Demonetisation came as a big jolt to me, at a time I could have least expected it. I was travelling and my worry was more about what would happen to all my notes I have been hoarding for long.
8th November 2016, it was night ten past ten. The flight hit the runway with a thud at the Netaji Subhas Chandra Bose International Airport and was jerking awake the sleepy passengers all the way like an auto-ride on Lakeview road back home at chennai. ‘....You are free to use your mobile phones now, but keep your seat belts fastened until the plane comes to a complete halt. Please remember to take your belongings from the seat pocket’, announced the flight attendant into her hand-held phone. I pulled out from the seat pocket in front of me, the printout of my ticket on the back of which I had scribbled down many of my random thoughts in my hardly-decipherable handwriting, folded it carefully as though it were some precious thing and pushed into my shirt packet. Yes, I had jotted down some thoughts on a recent experience with a cabbie that affected me deeply. And I must say it is my wont to scribble my thoughts like this on every piece of paper I find.
Let me get back to my story. I pulled out my MotoG and powered it on. As the Samsungs and iphones around me got alive instantly and were beeping and pouring out all their three-hours of pent-up messages like a loyal pet on master’s return, my mobile was still struggling to find its signal. I could hear someone yelling, ‘hei, this can’t be true yaaar’ looking at his mobile. Another was speculating that ensuing elections could be the reason. As I was trying to make out what they they all talking about, the watsup messages in my phone were also cryptic: ‘the media prepared for Trump; Modi came out of syllabus’; ‘America counting votes; India counting notes’. As I moved up to the earlier ones sent, it started making sense to me; all the messages starting from eight pm had just one theme – deometisation.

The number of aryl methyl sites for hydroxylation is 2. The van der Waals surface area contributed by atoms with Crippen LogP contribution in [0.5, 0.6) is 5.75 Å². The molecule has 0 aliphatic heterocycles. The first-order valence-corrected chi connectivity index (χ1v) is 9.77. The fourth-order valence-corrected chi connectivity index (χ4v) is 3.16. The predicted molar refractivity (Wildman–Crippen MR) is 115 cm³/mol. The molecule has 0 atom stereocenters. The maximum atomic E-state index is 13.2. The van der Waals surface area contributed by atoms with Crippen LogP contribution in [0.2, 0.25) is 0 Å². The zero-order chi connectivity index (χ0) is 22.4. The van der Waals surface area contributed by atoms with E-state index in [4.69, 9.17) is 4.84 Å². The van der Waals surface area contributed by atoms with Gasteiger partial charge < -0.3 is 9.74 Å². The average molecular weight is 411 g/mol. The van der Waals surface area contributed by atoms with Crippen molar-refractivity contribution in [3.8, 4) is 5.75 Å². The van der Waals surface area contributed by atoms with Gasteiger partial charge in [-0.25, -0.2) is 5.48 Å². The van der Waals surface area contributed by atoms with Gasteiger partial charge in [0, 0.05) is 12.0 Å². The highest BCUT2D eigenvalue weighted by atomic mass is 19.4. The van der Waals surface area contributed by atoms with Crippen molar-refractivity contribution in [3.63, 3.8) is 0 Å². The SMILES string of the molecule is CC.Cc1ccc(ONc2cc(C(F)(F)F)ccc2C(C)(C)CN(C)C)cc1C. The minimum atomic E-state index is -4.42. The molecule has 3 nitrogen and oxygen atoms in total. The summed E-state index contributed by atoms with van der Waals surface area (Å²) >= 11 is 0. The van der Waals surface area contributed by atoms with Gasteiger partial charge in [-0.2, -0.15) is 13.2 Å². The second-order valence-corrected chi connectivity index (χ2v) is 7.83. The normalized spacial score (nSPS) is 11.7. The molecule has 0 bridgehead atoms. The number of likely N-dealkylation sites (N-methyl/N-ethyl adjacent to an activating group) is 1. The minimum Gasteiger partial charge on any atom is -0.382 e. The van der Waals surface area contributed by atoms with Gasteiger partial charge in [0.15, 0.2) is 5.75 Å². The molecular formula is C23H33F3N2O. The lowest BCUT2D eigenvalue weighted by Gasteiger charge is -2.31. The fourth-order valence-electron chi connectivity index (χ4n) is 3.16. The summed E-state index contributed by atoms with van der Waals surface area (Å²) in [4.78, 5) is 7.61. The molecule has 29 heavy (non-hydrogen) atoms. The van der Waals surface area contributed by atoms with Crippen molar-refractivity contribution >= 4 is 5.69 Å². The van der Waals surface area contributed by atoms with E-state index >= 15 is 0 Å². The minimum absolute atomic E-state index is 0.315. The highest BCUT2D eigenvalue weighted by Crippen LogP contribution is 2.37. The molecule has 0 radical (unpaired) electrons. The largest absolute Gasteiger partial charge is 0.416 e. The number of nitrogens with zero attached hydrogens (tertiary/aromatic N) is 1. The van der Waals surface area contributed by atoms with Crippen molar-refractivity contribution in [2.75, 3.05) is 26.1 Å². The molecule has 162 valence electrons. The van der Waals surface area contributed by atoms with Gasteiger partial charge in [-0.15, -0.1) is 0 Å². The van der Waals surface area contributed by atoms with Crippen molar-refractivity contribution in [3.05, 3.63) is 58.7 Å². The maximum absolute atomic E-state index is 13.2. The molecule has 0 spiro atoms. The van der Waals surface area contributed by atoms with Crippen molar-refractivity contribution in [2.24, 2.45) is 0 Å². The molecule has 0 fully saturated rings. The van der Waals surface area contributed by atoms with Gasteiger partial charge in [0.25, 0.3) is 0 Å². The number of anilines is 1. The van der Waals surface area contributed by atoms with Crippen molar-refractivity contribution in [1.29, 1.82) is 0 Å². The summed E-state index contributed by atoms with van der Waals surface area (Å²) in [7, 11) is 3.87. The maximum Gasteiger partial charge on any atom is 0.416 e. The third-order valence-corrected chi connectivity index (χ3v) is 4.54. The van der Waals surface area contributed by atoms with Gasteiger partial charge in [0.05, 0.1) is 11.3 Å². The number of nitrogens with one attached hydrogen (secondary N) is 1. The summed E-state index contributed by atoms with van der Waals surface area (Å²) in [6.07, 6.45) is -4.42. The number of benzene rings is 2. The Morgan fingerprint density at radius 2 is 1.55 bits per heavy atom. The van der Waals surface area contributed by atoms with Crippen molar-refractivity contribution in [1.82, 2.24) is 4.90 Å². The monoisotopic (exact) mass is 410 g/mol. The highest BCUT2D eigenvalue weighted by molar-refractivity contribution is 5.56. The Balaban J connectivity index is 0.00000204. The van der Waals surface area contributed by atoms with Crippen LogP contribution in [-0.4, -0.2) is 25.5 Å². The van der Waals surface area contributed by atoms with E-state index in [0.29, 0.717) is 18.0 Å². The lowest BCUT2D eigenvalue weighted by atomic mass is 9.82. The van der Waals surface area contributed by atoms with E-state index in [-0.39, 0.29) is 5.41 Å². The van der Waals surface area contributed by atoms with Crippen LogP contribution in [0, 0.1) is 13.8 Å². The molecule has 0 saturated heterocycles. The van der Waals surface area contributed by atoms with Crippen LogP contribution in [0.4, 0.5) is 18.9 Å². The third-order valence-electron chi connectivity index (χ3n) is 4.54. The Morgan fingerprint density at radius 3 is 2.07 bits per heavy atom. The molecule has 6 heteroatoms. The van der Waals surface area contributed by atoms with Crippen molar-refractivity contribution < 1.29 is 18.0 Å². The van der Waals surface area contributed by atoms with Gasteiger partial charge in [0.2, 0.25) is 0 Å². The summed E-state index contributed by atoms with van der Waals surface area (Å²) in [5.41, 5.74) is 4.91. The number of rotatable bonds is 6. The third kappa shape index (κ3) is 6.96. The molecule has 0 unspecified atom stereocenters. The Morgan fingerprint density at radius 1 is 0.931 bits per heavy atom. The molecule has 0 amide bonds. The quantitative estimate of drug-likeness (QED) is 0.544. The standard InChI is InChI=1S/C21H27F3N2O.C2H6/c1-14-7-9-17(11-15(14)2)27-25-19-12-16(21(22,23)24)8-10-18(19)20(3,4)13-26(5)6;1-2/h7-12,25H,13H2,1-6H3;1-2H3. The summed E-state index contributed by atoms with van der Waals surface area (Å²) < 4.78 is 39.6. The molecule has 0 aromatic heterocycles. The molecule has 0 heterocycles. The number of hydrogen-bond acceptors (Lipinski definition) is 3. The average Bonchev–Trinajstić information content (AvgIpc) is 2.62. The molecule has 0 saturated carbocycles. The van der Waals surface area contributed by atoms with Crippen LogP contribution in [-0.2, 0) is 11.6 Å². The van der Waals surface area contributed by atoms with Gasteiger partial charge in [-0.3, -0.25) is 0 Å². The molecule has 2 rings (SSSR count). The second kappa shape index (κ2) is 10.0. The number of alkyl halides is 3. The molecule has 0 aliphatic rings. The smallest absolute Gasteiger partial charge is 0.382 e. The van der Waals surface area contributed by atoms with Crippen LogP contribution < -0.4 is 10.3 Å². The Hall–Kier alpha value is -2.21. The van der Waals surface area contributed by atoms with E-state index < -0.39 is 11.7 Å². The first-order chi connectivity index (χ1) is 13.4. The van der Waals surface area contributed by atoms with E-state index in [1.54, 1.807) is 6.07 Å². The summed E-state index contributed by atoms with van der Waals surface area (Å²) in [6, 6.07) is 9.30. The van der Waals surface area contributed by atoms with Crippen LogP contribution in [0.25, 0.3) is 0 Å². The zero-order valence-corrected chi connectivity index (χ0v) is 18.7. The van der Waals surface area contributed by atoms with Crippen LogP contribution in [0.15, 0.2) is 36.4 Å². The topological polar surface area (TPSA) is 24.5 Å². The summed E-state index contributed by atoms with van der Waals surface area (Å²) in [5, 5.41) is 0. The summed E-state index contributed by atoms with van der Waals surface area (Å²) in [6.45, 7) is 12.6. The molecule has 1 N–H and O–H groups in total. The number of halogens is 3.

I opened my wallet, Gandhiji was smiling at my spate, from ten pieces of atm-fresh 500s that I had drawn that morning and stuffed into my wallet. I remembered how quickly I brushed aside the thought: why no 100s at all. As I was wondering how I would push the next four days at Kolkata without any valid notes in my wallet, another thought stuck me. Notes- what will happen to all my notes at home. Come to think of it, they are lying in bits and pieces in every nook and corner of my home and some of them in my office too. You will find them hidden in my books and diaries or even the old newspapers. I have been thinking converting all my notes and moving them into digital for some time, but I knew it was a monumental task; I have not even kept track of them and would not be able to provide a coherent account.
My wife had given a warning threat to me as I was leaving home in the evening. I am going to throw out all these old magazines and books to radhiwala. Though she is a cleanliness freak, this was something she has been putting up with. May be, she is running out of patience now. Does she know the real value buried inside each of them? If only she would try to skim though and get all those notes stuffed inside. Would she care to do it? Why not call her and tell her openly all about it? But somehow, my prestige stopped me from doing that.
Somehow I managed the next four days with the help of plastic money and some friends, and returned home on Saturday. First thing I did, after clearing my packet of all my paraphernalia on my desk, was to rush to the room to ensure my precious notes are untouched. Oh what a relief, everything was intact, the way I left them.
‘Can I clear your desk of these papers and throw them in trash?’ shouted my wife from the hall.
‘oh no, why are you in such a hurry?’ I rushed to salvage all the Notes I have made on the air ticket printout and on other bits of paper during my four days sojourn at Kolkata.
I opened my laptop with a strong determination. Yes, I am going to digitise all my notes right away- right from today.